The Civic Scene: Ex-Queensites pen book on history of Fresh Mdws.

The Civic Scene: Ex-Queensites pen book on history of Fresh Mdws.
Fred Cantor (clockwise from top l.), Debra Davidson, Jim Gallagher and Bob Harris meet to discuss a photo book about Fresh Meadows. Photo by Edna Harris
By Bob Harris

Two former residents of the Fresh Meadows development are writing a book about it and the surrounding neighborhoods. Fred Cantor and Debra Davidson have arranged with Arcadia Publishing to write a book, as part of Arcadia’s popular “Images of America” series, which chronicles the history of American communities. The publication will be a photo album of the post-war period in Fresh Meadows, which captures the memories of the era and location.

The book will cover the period from the 1940s to the ’70s with approximately 200 vintage black and white photographs of the Fresh Meadows development, Meadowlark and the private houses of the West Cunningham Park community and other surrounding communities. Fred lived in the development in the 1950s and ’60s and Debra’s father had a store on Fresh Meadows Lane. They have been back to Fresh Meadows a few times to visit the Central Queens Branch of the Queens Public Library in Jamaica to obtain photos and my house, where they exchanged stories, picked up a few photographs and met with civic leader Jim Gallagher of Fresh Meadows.

They already have a number of various class photos, but would like photos of the interior or exterior of PS 26, PS 73, Ryan JHS or Francis Lewis High School; dance festivals; school plays; and other events. Photos of neighboring stores, temples, churches or organized local sports teams during this time period are also desired. They will donate any royalties from the book to the Fresh Meadows Library. They want to create a record of the place they grew up in and which they have fond memories of.

People can e-mail photos to [email protected] or send a photocopy to Fred Cantor, 606 Post Road East 11484, Westport, CT 06880. Include your full name, e-mail, address and phone number; the date the picture was taken and where; the names of the people in photo; and any other relevant information. They need the photos by February because the book will be published in 2011.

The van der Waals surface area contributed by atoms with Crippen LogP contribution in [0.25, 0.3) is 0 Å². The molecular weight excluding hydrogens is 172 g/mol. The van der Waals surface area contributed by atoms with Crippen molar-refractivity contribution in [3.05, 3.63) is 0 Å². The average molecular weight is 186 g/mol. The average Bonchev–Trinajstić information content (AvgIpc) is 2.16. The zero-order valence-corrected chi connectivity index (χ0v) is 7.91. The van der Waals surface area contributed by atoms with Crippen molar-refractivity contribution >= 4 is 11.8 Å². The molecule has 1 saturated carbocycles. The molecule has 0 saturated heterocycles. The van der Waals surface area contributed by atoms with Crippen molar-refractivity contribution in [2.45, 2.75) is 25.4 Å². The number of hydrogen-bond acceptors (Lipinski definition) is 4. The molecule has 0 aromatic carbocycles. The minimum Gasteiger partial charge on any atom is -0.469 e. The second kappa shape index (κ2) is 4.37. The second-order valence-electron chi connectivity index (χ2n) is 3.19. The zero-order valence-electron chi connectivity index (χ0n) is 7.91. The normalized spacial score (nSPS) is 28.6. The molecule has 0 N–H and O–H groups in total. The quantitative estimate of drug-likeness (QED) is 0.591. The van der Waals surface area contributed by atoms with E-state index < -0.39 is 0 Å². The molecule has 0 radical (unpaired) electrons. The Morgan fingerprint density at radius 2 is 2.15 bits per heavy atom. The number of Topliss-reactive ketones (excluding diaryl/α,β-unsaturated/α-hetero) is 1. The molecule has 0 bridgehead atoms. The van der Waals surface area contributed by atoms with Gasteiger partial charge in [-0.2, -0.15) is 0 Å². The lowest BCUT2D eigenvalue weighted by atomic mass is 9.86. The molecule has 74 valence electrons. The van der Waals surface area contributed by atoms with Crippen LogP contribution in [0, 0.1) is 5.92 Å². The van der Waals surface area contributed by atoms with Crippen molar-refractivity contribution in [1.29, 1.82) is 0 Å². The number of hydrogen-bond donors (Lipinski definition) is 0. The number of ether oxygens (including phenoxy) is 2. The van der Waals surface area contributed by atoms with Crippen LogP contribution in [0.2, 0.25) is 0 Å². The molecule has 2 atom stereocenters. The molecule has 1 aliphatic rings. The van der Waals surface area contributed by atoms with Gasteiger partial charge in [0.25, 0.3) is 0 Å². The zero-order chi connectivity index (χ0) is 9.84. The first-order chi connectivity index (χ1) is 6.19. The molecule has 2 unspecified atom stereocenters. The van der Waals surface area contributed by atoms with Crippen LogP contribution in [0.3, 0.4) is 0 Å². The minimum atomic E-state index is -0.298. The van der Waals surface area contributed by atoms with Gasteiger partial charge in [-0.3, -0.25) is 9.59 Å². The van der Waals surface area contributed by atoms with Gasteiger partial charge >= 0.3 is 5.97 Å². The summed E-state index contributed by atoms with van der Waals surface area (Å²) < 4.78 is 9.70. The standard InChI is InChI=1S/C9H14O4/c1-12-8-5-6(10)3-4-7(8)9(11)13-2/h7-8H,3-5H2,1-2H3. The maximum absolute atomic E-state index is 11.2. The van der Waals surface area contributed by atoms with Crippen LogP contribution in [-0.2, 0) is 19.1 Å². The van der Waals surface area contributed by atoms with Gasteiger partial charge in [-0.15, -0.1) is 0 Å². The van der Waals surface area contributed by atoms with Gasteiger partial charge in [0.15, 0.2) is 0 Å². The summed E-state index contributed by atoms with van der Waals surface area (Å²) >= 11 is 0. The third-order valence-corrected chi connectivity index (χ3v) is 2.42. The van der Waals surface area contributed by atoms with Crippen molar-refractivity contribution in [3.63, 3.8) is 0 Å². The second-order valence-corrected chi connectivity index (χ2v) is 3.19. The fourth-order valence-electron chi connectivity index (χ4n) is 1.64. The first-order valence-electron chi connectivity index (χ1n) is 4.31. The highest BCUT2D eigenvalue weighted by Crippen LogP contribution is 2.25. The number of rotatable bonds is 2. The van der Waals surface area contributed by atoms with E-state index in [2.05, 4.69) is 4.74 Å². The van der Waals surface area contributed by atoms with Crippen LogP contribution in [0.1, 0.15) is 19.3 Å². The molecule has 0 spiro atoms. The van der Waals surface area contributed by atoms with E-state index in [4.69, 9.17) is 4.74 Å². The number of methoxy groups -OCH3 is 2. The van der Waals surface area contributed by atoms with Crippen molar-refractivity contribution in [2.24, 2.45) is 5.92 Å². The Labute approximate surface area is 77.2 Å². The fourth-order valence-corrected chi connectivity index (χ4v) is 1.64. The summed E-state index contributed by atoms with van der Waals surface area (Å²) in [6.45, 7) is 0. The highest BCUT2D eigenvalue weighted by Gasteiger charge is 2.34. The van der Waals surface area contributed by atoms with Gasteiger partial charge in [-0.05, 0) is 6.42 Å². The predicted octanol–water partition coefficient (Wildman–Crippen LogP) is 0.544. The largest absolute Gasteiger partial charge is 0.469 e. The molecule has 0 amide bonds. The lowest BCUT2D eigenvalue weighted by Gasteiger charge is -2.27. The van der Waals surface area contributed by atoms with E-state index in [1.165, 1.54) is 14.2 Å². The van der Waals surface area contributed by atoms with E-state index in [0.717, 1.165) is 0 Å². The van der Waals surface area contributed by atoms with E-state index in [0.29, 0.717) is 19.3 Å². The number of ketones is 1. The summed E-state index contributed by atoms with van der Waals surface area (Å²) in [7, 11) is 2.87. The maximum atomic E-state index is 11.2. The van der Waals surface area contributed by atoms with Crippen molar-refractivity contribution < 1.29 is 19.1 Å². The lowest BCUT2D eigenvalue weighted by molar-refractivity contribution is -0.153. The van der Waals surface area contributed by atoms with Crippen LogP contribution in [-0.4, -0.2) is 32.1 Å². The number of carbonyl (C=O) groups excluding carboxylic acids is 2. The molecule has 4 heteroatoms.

GOOD NEWS OF THE WEEK: New York City now has a Business Acceleration Team, a pilot program which began last March. It helps small businesses to navigate the maze of bureaucracy needed to open a business. It has been expanded to help restaurants which have 50 or fewer seats that are not carrying out major renovation.

Getting the proper permits for restaurants is especially difficult since so many health and fire regulations must be followed. New restaurants opened 10 to 15 weeks earlier than they would have had there not been a Business Acceleration Team.

The idea is to have more businesses open quicker so more jobs are created and the economy is improved. The city is thinking of streamlining the process even more. Here in Fresh Meadows, I noticed a tutoring storefront and a daycare center storefront which languished for six months waiting for permits. The daycare center went to City Councilman Mark Weprin (D-Oakland Gardens) for help. I believe both are now being opened in the new year.

BAD NEWS OF THE WEEK: The bad news this week is the city’s response to the blizzard of 2010. It was not as good as it had been in the past when we had similar storms. It took too long to get to side streets. I am used to waiting while the major boulevards are first paved. This time a truck got stuck at the end of my block and so no plows came down it for two days.

There are many narrow streets in many neighborhoods, so if a car gets stuck, then the street is blocked. It seems that too many cars went out in the storm, got stuck and blocked too many streets. Why did so many buses and ambulances get stuck if the major arteries were fully plowed, as they had been in the past?

There had always been adequate plowing on my block and this time after three days the plows came down again and again. The problem of plows coming down time and again after the third day is that people who dug out their driveways get them plowed in again. There should be a grid and after several runs on a street the plows should go to another area. Perhaps only the salters should come down if needed. What also is needed are narrower plows for some streets.

More from Around New York